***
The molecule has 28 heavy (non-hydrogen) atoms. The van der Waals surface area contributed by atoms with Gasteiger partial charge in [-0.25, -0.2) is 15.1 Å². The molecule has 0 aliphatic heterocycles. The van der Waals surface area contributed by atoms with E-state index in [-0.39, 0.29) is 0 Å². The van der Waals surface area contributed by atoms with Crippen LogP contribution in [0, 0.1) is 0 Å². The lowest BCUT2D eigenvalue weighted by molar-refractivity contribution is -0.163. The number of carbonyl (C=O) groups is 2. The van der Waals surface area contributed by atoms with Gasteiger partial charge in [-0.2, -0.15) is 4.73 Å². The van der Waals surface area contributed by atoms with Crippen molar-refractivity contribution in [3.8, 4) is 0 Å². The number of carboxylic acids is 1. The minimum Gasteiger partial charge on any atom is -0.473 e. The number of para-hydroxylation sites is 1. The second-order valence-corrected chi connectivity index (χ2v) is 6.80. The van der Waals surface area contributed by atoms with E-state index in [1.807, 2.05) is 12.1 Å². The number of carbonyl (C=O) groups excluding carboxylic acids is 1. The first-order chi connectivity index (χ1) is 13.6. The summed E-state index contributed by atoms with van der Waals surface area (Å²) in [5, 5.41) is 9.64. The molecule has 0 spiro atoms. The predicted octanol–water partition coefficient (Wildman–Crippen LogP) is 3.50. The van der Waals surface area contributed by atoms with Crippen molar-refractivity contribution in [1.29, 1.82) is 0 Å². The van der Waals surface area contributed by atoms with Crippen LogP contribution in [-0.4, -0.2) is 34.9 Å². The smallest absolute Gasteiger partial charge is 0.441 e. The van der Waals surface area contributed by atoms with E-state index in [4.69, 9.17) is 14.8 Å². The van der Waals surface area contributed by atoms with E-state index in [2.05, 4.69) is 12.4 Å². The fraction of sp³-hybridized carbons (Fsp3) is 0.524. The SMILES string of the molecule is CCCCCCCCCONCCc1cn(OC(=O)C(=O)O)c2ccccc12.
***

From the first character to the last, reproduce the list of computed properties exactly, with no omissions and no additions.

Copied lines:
The molecule has 28 heavy (non-hydrogen) atoms. The van der Waals surface area contributed by atoms with Gasteiger partial charge in [-0.25, -0.2) is 15.1 Å². The molecule has 0 aliphatic heterocycles. The van der Waals surface area contributed by atoms with E-state index in [-0.39, 0.29) is 0 Å². The van der Waals surface area contributed by atoms with Crippen LogP contribution in [0, 0.1) is 0 Å². The lowest BCUT2D eigenvalue weighted by molar-refractivity contribution is -0.163. The number of carbonyl (C=O) groups is 2. The van der Waals surface area contributed by atoms with Gasteiger partial charge in [-0.2, -0.15) is 4.73 Å². The van der Waals surface area contributed by atoms with Crippen molar-refractivity contribution in [3.8, 4) is 0 Å². The number of carboxylic acids is 1. The minimum Gasteiger partial charge on any atom is -0.473 e. The number of para-hydroxylation sites is 1. The second-order valence-corrected chi connectivity index (χ2v) is 6.80. The van der Waals surface area contributed by atoms with E-state index in [1.807, 2.05) is 12.1 Å². The number of carbonyl (C=O) groups excluding carboxylic acids is 1. The first-order chi connectivity index (χ1) is 13.6. The summed E-state index contributed by atoms with van der Waals surface area (Å²) in [5, 5.41) is 9.64. The molecule has 0 spiro atoms. The predicted octanol–water partition coefficient (Wildman–Crippen LogP) is 3.50. The van der Waals surface area contributed by atoms with Crippen molar-refractivity contribution in [1.29, 1.82) is 0 Å². The van der Waals surface area contributed by atoms with Crippen LogP contribution in [-0.4, -0.2) is 34.9 Å². The smallest absolute Gasteiger partial charge is 0.441 e. The van der Waals surface area contributed by atoms with E-state index in [4.69, 9.17) is 14.8 Å². The van der Waals surface area contributed by atoms with E-state index in [2.05, 4.69) is 12.4 Å². The fraction of sp³-hybridized carbons (Fsp3) is 0.524. The SMILES string of the molecule is CCCCCCCCCONCCc1cn(OC(=O)C(=O)O)c2ccccc12.